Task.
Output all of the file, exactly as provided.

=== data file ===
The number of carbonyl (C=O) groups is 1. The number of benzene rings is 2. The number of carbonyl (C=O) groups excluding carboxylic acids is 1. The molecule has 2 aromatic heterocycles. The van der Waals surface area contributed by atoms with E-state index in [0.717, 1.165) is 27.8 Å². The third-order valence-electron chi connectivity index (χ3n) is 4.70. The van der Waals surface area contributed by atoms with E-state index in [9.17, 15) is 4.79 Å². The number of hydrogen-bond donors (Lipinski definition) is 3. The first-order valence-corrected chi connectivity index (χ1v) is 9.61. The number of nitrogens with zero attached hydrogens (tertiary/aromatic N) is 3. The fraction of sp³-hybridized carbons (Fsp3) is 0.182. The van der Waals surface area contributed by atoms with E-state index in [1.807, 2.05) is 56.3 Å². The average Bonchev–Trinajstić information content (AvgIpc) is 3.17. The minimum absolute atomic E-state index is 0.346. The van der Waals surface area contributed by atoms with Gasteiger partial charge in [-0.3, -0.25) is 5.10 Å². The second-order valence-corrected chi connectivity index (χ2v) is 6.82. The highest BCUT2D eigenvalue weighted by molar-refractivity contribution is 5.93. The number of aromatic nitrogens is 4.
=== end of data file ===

The number of carbonyl (C=O) groups is 1. The number of benzene rings is 2. The number of carbonyl (C=O) groups excluding carboxylic acids is 1. The molecule has 2 aromatic heterocycles. The van der Waals surface area contributed by atoms with E-state index in [0.717, 1.165) is 27.8 Å². The third-order valence-electron chi connectivity index (χ3n) is 4.70. The van der Waals surface area contributed by atoms with E-state index in [9.17, 15) is 4.79 Å². The number of hydrogen-bond donors (Lipinski definition) is 3. The first-order valence-corrected chi connectivity index (χ1v) is 9.61. The number of nitrogens with zero attached hydrogens (tertiary/aromatic N) is 3. The fraction of sp³-hybridized carbons (Fsp3) is 0.182. The van der Waals surface area contributed by atoms with E-state index in [1.807, 2.05) is 56.3 Å². The average Bonchev–Trinajstić information content (AvgIpc) is 3.17. The minimum absolute atomic E-state index is 0.346. The van der Waals surface area contributed by atoms with Gasteiger partial charge in [-0.3, -0.25) is 5.10 Å². The second-order valence-corrected chi connectivity index (χ2v) is 6.82. The highest BCUT2D eigenvalue weighted by molar-refractivity contribution is 5.93. The number of aromatic nitrogens is 4.